The obvious implication is that materiality is a ruse; exactly so. With the disposal of matterism and the uptake of energyism, another level of incomprehension peels away.
Let’s return to basics. All that one thinks one knows about the world is based upon perception. Perception is the process of the mind digesting sensation into categorized symbolic constructs and then assigning meaning to identified symbols.
That multiple consciousnesses may concur on the symbols associated with Nature is facilely an argument for objectivity: that the world exists outside the mind. Rather, the mind is all that is: nothing happens until the mind moves.
What appears objective is instead a shared subjectivity of symbols dished out by coherence: a showtivity which appears as objectivity. For this to be so, besides coherence, there must be a universal field of Ĉonsciousness, from which individual consciousnesses are dispensed. (Clarity: The Path Inside and Spokes 8: The Hub of Being cover this ground.)
Perception exhibits anisotropy: exhibiting distinct properties depending upon level of consciousness. In other words, the world is subtly richer or black-and-white simpler depending upon level of awareness and mental clarity. Stupid people are more certain in their conclusions and convictions than those with more cognitive firepower and refined consciousness, where within constantly lurks the shadow of uncertainty.
Traipsing back to the mind-body problem – whereas matterism would posit that the body manufactures the mind, energyism rightly concludes that the mind fabricates not only the body, but all of Nature, from proffered symbolic constructs. This comprehension renders the exhibition of existence even more impressive than if it were just atomic pinballs shuffling about.
By contrast to perception, intuition is a direct injection of insight into the mind (from coherence/ Ĉonsciousness). Both have their value. Indeed, inference, which is crucial mechanism of theorization, is a product of intuition.
Living in a higher state of consciousness, such as enlightenment, or even realization, is not a surefire ticket to fulsome comprehension. Instead, an enlightened one may sit contentedly in a waystation of incomprehension, albeit at an inner layer of the philosophical onion compared to the Collective, who simmer in suffering in the suburbs of ignorance. This is evidenced by gurus who praise bliss, which is merely a signpost for the spiritually ascendant as well as a lamentable distraction from the more serious business of dispelling all the incomprehension one can.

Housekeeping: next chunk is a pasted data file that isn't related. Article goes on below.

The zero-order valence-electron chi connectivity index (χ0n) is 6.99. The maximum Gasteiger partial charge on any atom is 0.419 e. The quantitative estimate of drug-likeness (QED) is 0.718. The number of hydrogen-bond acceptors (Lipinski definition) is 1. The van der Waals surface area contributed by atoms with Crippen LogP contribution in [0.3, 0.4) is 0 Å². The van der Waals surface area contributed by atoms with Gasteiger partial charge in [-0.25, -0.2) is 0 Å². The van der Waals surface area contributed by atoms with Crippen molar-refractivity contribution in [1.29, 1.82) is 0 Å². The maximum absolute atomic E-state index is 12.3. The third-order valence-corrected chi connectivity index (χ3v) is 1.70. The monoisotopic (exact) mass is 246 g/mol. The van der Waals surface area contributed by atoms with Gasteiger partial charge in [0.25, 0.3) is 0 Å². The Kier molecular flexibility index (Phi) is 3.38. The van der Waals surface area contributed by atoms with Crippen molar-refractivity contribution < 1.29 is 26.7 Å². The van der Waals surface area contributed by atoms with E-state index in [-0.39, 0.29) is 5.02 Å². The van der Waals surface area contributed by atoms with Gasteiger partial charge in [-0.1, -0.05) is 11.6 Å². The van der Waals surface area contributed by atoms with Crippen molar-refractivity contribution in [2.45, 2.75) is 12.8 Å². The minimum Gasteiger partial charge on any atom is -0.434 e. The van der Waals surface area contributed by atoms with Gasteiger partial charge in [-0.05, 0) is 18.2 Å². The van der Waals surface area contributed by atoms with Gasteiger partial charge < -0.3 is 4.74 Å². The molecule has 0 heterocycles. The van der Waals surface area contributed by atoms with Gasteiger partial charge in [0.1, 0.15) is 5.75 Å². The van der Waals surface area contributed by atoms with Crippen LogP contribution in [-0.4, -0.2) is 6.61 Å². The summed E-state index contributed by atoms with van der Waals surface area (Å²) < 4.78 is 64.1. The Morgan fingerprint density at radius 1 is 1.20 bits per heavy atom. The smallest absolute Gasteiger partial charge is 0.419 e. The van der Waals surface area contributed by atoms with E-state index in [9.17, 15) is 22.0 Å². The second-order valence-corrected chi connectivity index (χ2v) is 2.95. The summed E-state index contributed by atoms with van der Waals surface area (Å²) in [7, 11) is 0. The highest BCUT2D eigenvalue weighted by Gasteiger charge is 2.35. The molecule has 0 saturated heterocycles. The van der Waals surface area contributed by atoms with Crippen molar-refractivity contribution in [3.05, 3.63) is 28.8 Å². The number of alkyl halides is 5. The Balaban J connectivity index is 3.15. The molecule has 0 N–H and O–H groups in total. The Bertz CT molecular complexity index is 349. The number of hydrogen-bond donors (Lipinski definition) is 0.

Our lives are a constant channeling of energy toward fulfilling ever-emergent desires; a relentless endeavor which rewards skill. Skill facilitates desire fulfillment. And skill is founded upon comprehension.
The transcendent understanding is that this exercise we call life is nothing but a game of skill, where the ultimate skill is mastery over the mind. The body is merely an instrument for fulfilling desires. When the mind is also that and nothing more – a quiescent servant rather than a slave driver – one has reached the apex of modus operandi. The joke is on those who don’t know this and suffer for it.
(Ignorance is not bliss; quite the contrary. 18th-century English poet Thomas Gray penned the philosophical offal that “ignorance is bliss”; which, in the context of not knowing something which proves mentally disturbing when known is true enough. But, more broadly, allowing the mind to disturb one’s calm is a hallmark of an unenlightened consciousness. Everything in its proper context.)
The final fathoming is that all is symbolic, whereupon Gödel’s incompleteness theorems ring out with an ironic tone. Perhaps the sagest pronouncement, given in the form of a koan, was Socrates declaring “I know that I know nothing.” Here is the penultimate paradox: to comprehend so much that the limits of epistemology are discernible, and thereby knowledge (aside from skill acquisition) put into its proper place as a curiosity, and its pursuit an intellectual parlor game – to ascend the Everest of symbolic representations and look down to see a house of cards.
Afterword: This essay fails to explain why there are levels of incomprehension. Clarity: The Path Inside, has an explanation of that.